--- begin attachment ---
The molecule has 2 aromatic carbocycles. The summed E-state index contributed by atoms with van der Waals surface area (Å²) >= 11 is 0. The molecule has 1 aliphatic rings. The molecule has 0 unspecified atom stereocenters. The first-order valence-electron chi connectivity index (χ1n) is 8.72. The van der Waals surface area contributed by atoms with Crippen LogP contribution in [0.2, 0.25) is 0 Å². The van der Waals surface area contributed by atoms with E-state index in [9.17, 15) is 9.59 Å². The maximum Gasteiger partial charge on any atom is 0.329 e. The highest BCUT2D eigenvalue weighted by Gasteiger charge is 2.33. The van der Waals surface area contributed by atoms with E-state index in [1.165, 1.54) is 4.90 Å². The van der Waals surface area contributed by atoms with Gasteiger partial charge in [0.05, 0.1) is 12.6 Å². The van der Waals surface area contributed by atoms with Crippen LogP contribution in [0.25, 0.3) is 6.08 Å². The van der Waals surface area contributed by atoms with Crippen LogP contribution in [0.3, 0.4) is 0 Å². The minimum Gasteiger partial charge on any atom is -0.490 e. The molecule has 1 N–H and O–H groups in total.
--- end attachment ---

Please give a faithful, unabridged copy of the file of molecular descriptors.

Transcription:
The molecule has 2 aromatic carbocycles. The summed E-state index contributed by atoms with van der Waals surface area (Å²) >= 11 is 0. The molecule has 1 aliphatic rings. The molecule has 0 unspecified atom stereocenters. The first-order valence-electron chi connectivity index (χ1n) is 8.72. The van der Waals surface area contributed by atoms with Crippen LogP contribution in [0.2, 0.25) is 0 Å². The van der Waals surface area contributed by atoms with E-state index in [9.17, 15) is 9.59 Å². The maximum Gasteiger partial charge on any atom is 0.329 e. The highest BCUT2D eigenvalue weighted by Gasteiger charge is 2.33. The van der Waals surface area contributed by atoms with E-state index in [1.165, 1.54) is 4.90 Å². The van der Waals surface area contributed by atoms with Gasteiger partial charge in [0.05, 0.1) is 12.6 Å². The van der Waals surface area contributed by atoms with Crippen LogP contribution in [0.25, 0.3) is 6.08 Å². The van der Waals surface area contributed by atoms with Crippen LogP contribution in [0.3, 0.4) is 0 Å². The minimum Gasteiger partial charge on any atom is -0.490 e. The molecule has 1 N–H and O–H groups in total.